The LaserTune QCL can operate either in a sweeping mode or at selected wavelengths anywhere within the 5.4–12.8 μm range, says Kotidis. Tuning across this range is achieved in less than 40 ms with a spectral resolution of approximately 1–2 cm-1. The system has a beam-pointing stability of better than 1 mrad and pulse rate up to 3 MHz with 3–300 ns pulses.
The QCL can be coupled with an external detector (also produced by Block) to create a laboratory tool for IR analysis and spectroscopic evaluations, or can be integrated with sampling and a gas or liquid flow cell for process, industrial, and environmental applications. Key applications that Kotidis lists for LaserTune include: IR microscopy, in which analysis of miniaturized samples is achieved by imaging the targets at diffraction-limited dimensions; fiber coupling; and atomic-force microscopy, which takes advantage of the emitter's wide spectral coverage and rapid spectral scanning.
Individual QCL lasers
While QCLs are available as above in modules for long life and hard use in the field, they can also be had for experimental use in other forms. In addition to sealed and collimated QCL modules, Alpes Lasers (St-Blaise, Switzerland) provides QCLs as bare chips (unsoldered and unconnected), chip-on-carriers (soldered on a submount), and a laboratory housing with a replaceable laser.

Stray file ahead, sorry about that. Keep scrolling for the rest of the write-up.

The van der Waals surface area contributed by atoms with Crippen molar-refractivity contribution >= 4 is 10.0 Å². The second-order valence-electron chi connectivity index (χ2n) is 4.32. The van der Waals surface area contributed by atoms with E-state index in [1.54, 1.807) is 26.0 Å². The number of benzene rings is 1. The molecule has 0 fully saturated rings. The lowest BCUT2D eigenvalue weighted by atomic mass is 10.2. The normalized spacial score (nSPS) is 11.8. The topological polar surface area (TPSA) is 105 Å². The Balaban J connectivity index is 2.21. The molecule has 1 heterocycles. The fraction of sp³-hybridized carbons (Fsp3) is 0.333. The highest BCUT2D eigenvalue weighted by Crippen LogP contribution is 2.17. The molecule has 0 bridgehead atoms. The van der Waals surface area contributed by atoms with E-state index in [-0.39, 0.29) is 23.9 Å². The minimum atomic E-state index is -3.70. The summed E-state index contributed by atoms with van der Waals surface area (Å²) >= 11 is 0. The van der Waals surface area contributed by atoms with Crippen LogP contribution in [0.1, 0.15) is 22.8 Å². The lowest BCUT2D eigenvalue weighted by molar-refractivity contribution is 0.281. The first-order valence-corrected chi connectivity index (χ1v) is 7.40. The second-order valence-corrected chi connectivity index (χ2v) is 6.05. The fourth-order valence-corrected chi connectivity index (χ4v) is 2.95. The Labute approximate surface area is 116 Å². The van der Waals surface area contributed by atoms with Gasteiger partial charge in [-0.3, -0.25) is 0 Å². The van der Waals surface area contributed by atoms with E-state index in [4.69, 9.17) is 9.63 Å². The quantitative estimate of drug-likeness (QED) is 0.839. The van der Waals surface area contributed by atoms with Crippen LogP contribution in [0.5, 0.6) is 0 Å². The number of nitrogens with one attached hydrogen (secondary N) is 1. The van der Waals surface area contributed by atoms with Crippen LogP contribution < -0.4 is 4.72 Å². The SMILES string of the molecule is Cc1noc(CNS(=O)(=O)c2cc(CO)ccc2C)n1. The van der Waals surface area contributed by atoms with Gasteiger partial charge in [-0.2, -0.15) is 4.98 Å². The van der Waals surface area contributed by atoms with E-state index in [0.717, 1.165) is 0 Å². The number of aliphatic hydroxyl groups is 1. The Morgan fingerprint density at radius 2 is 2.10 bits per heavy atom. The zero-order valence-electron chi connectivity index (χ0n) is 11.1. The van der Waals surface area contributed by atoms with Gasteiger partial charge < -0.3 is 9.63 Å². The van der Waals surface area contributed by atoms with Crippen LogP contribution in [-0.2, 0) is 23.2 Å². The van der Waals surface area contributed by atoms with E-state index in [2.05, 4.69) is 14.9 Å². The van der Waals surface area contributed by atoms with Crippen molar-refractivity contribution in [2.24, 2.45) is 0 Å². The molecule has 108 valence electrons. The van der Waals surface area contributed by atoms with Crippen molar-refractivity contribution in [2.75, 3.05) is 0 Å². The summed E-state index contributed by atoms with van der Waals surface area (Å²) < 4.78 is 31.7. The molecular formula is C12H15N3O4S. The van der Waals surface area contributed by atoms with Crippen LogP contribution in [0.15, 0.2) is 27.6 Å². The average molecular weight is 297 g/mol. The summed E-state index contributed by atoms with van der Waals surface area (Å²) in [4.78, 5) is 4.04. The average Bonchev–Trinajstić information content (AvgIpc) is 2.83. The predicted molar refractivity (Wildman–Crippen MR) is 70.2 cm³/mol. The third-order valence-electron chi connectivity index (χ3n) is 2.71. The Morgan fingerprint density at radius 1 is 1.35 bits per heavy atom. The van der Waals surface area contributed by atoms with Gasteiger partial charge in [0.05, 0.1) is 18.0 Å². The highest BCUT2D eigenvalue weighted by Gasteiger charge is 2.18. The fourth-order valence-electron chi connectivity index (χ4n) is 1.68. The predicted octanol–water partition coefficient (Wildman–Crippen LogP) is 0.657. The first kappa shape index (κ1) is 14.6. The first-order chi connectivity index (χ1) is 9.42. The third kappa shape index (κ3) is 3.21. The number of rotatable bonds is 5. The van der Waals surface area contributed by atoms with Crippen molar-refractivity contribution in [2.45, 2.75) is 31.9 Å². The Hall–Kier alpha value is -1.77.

The last version contains a Peltier cooler that can reach a temperature of -30°C, an antireflection-coated zinc selenide window with high transmission between 3.5 and 12 μm for use with various pulsed or CW QCL chip-on-carriers, and a temperature sensor (the package must be externally air- or water-cooled to remove heat from the Peltier cooler). In addition, Alpes also produces inexpensive, pulsed-only QCLs that are available in small TO-3 cans only 38.8 × 25.4 × 20.5 mm in size.
Stratium (Cardiff, Wales) makes the Bruar, a 50 mW peak pulsed QCL chip on a submount. The emitter is available at wavelengths of 2.8, 3.3, and 10.0 μm and is intended for gas sensing, precision metrology, and spectroscopy applications, enabling accurate detection of methane (CH4), hydrogen chloride (HCL), formaldehyde (CH2O), carbon monoxide (CO), carbon dioxide (CO2), nitric oxide (NO), and other trace gases.